Mississippi Senate Race in Question as Evidence of Widespread Voter Fraud Surfaces

20140630_121056Sen. Thad Cochran narrowly won the Mississippi Republican primary against Tea Party challenger Chris McDaniel on June 24. Or did he?

Early reports of “voting irregularities” have been confirmed, and now Reverend Stevie Fielder has come forward with evidence that the Cochran campaign gave him cash to buy votes.

“They said they needed black votes,” said the Reverend Fielder.

Fielder says he was told by the Cochran campaign that McDaniel is a racist, but he now knows that’s not true.

“What I did was wrong,” Fielder said, maintaining that he was misled by the Cochran campaign. Charles Johnson, an independent journalist, broke the story.

20140630_120012According to Johnson’s report, Fielder was not alone in the vote-buying operation. Fielder picked up “$300 in cash and was among a room full of people who were doing the same thing he was.”

The Cochran campaign has vehemently denied the story, painting Fielder as an unreliable source, but they also admitted to employing him in the past.

In addition to allegations of vote-buying, the McDaniel campaign is now claiming they can prove that there were at least 3,300 cases of illegal votes, which is significant because Cochran’s margin of victory was less than 7,000 votes.

True the Vote filed a lawsuit earlier today, challenging the outcome of the election. For a judge to order a special election, a plaintiff must provide evidence that casts serious doubt on the legitimacy of the election results.

A pro-Cochran PAC funded by GOP establishment elements reportedly paid a Democrat organization more than $40,000 to make robocalls that encouraged African-Americans to vote for Cochran, painting McDaniel as a racist. Flyers and radio ads also appealed to African-American Democrats using race-baiting tactics.

Conservatives were outraged by the establishment’s treatment of McDaniel, who ran as a constitutional conservative and has refused to concede.

Cochran himself attributed his narrow margin of victory to Democrat crossover voting. According to Mississippi law, voters cannot vote in two different primary elections. Therefore, any Democrats who voted in the June 3 primary are prohibited from voting in the June 24 Republican runoff election. It’s estimated that between 35,000 and 40,000 Democrats voted in the June 24 election. Among Republican voters, McDaniel won by about eight percentage points.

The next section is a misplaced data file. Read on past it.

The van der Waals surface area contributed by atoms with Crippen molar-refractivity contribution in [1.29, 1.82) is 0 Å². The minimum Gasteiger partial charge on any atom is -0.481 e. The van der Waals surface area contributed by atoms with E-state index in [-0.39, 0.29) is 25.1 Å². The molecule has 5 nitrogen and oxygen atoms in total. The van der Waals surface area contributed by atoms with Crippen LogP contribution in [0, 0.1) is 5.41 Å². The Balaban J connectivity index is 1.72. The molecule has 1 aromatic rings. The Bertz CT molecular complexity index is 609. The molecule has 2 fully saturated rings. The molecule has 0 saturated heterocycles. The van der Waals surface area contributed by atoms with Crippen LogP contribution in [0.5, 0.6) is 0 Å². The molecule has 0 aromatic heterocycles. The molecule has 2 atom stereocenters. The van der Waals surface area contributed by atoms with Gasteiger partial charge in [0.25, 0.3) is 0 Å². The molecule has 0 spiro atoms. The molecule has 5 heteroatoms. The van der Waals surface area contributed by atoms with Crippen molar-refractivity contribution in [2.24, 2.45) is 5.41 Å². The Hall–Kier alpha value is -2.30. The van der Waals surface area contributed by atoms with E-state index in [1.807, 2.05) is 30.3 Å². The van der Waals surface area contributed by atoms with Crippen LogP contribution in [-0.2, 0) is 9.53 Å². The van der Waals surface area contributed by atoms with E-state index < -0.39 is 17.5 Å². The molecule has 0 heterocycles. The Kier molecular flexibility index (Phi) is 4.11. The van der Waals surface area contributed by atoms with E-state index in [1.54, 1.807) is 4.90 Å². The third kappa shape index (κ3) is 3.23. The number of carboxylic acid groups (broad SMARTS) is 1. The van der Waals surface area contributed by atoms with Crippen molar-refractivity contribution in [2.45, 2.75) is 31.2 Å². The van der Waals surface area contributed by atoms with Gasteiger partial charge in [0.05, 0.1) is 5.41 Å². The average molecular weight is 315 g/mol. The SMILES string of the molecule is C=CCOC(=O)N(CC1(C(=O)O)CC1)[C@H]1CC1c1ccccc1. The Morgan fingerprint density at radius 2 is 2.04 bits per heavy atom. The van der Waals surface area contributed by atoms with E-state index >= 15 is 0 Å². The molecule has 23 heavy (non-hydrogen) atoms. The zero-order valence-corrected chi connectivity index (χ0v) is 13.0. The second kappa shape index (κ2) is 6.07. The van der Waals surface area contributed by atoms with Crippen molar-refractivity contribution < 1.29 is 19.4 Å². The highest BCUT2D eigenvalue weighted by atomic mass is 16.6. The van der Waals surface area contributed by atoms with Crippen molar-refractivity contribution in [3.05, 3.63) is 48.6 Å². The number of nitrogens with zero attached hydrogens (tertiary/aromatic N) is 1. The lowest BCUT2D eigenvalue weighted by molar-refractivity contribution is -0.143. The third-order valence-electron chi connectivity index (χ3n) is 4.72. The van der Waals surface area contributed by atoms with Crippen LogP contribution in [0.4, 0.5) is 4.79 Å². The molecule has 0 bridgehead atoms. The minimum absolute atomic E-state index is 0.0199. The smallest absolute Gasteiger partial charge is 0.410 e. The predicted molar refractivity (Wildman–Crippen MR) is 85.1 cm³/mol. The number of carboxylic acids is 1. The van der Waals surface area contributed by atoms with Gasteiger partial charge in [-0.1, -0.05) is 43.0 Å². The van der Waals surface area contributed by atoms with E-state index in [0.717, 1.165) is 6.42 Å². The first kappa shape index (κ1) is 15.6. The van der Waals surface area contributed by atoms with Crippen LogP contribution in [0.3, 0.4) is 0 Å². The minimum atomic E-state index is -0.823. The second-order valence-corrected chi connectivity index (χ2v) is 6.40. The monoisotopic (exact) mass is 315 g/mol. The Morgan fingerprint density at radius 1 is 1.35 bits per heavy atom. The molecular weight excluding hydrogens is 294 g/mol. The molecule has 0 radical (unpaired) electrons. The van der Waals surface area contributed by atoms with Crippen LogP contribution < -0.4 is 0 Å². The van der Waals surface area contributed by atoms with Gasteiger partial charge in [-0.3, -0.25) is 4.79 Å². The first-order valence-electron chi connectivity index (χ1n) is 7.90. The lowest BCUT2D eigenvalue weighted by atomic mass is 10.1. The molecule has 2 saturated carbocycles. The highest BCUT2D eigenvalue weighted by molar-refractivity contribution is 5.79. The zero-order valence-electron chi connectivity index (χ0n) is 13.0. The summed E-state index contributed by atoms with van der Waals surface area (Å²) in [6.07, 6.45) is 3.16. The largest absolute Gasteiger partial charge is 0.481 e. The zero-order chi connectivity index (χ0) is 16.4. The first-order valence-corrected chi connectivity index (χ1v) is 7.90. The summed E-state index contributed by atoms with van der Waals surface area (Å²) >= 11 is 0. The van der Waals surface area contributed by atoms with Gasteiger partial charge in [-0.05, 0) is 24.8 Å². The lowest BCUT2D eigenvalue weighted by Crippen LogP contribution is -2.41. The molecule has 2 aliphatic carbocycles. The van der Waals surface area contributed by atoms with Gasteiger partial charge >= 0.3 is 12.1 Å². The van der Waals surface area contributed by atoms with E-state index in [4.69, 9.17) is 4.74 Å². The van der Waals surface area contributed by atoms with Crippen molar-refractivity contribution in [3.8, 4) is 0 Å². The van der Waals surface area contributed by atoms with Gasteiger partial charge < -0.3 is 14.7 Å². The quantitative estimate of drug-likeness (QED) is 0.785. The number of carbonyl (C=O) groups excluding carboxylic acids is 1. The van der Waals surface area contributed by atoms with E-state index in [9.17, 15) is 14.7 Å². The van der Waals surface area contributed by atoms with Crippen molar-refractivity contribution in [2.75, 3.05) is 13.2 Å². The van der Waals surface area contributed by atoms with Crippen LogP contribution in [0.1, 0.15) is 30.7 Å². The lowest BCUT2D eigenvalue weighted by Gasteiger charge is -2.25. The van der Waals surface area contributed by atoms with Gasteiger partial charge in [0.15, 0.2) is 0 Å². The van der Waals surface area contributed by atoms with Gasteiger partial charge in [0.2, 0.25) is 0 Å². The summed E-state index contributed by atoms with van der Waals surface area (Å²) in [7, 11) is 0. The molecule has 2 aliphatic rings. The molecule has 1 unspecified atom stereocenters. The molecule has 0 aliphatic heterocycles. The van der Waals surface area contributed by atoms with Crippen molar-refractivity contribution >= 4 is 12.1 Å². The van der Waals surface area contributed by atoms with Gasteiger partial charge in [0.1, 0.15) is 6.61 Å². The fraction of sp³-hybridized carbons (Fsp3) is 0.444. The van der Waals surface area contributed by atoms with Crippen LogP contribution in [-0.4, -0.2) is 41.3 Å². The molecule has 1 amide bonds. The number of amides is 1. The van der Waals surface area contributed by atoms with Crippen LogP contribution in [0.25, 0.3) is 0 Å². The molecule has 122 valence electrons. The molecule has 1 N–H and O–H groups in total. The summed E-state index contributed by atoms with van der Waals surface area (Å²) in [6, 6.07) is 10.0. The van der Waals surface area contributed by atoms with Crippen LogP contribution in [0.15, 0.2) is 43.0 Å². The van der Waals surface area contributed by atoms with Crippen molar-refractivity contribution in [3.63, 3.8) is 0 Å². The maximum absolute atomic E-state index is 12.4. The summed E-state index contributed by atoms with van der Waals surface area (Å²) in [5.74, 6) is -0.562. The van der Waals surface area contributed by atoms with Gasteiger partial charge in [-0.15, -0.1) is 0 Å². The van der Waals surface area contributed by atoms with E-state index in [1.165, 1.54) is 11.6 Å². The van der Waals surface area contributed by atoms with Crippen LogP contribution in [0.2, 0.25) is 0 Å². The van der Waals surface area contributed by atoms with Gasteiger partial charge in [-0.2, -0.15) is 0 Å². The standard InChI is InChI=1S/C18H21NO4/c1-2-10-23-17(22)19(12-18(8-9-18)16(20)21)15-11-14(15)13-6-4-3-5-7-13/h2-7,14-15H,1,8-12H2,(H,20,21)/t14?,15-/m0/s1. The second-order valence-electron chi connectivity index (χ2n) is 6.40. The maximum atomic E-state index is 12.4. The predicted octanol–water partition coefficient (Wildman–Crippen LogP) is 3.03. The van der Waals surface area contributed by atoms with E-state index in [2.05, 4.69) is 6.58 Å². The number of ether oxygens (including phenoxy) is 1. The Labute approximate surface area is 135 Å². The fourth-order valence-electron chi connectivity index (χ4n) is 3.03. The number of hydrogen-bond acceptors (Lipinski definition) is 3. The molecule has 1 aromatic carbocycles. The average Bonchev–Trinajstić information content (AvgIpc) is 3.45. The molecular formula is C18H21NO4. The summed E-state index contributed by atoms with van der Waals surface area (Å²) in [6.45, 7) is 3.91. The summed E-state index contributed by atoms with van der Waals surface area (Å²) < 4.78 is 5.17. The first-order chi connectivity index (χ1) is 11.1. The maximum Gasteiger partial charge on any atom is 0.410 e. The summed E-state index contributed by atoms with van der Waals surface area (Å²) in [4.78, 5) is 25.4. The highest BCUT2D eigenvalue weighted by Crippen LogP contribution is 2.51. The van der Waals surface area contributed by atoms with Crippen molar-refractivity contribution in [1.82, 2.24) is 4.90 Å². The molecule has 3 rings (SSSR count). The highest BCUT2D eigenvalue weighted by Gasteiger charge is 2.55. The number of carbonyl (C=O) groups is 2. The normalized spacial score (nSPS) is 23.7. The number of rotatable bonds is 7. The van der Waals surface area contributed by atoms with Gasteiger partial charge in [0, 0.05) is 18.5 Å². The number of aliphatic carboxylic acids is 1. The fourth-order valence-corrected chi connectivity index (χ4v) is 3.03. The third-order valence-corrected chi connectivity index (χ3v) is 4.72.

What was already a nasty campaign turned deadly when it was discovered that Tea Party volunteer Mark Mayfield had committed suicide. Mayfield was set to face charges for conspiring to take photos of Cochran’s wife in a nursing home, an effort that sought to prove rumors that Cochran was cheating on his wife.

The Mississippi Senator had kept a low profile before McDaniel forced a runoff election on June 3. Since then, an oftentimes incoherent Cochran became much more visible on the campaign trail, leading to a nasty battle between the two. Minority Leader Sen. Mitch McConnell held afundraiser for Cochran, raising over $800,000 in a single night. McConnell has expressed his disdain for the Tea Party on more than one occasion, saying privately that he thinks incumbents will “crush” Tea Party candidates “everywhere.”

Meanwhile, the Tea Party-backed McDaniel pointed to anti-incumbent sentiment and recent polls as proof that they had momentum going into yesterday’s election.

Cochran repeatedly called McDaniel “dangerous” and “extreme” leading up to the runoff election.


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